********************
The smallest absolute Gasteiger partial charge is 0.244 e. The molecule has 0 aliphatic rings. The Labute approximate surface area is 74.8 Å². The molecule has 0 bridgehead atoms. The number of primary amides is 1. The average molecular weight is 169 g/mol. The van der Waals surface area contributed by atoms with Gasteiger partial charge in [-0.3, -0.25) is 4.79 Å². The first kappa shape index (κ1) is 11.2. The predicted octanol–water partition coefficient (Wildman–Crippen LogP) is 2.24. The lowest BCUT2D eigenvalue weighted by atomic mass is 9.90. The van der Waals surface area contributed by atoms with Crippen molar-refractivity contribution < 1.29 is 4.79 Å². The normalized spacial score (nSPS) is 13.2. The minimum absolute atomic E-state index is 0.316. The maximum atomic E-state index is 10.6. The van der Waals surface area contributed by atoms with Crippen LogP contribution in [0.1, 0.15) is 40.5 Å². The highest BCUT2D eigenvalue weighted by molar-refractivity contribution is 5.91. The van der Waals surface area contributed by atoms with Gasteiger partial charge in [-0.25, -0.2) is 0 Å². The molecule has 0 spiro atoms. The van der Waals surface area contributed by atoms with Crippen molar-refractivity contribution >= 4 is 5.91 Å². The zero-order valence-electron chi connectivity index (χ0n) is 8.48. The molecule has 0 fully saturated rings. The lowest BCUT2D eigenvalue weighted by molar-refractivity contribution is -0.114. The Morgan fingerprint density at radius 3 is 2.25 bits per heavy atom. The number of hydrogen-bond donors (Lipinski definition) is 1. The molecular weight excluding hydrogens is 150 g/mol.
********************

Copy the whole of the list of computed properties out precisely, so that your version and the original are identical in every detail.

The smallest absolute Gasteiger partial charge is 0.244 e. The molecule has 0 aliphatic rings. The Labute approximate surface area is 74.8 Å². The molecule has 0 bridgehead atoms. The number of primary amides is 1. The average molecular weight is 169 g/mol. The van der Waals surface area contributed by atoms with Gasteiger partial charge in [-0.3, -0.25) is 4.79 Å². The first kappa shape index (κ1) is 11.2. The predicted octanol–water partition coefficient (Wildman–Crippen LogP) is 2.24. The lowest BCUT2D eigenvalue weighted by atomic mass is 9.90. The van der Waals surface area contributed by atoms with Crippen molar-refractivity contribution < 1.29 is 4.79 Å². The normalized spacial score (nSPS) is 13.2. The minimum absolute atomic E-state index is 0.316. The maximum atomic E-state index is 10.6. The van der Waals surface area contributed by atoms with Crippen LogP contribution in [0.1, 0.15) is 40.5 Å². The highest BCUT2D eigenvalue weighted by molar-refractivity contribution is 5.91. The van der Waals surface area contributed by atoms with Gasteiger partial charge in [-0.25, -0.2) is 0 Å². The molecule has 0 spiro atoms. The van der Waals surface area contributed by atoms with Crippen molar-refractivity contribution >= 4 is 5.91 Å². The zero-order valence-electron chi connectivity index (χ0n) is 8.48. The molecule has 0 fully saturated rings. The lowest BCUT2D eigenvalue weighted by molar-refractivity contribution is -0.114. The Morgan fingerprint density at radius 3 is 2.25 bits per heavy atom. The number of hydrogen-bond donors (Lipinski definition) is 1. The molecular weight excluding hydrogens is 150 g/mol.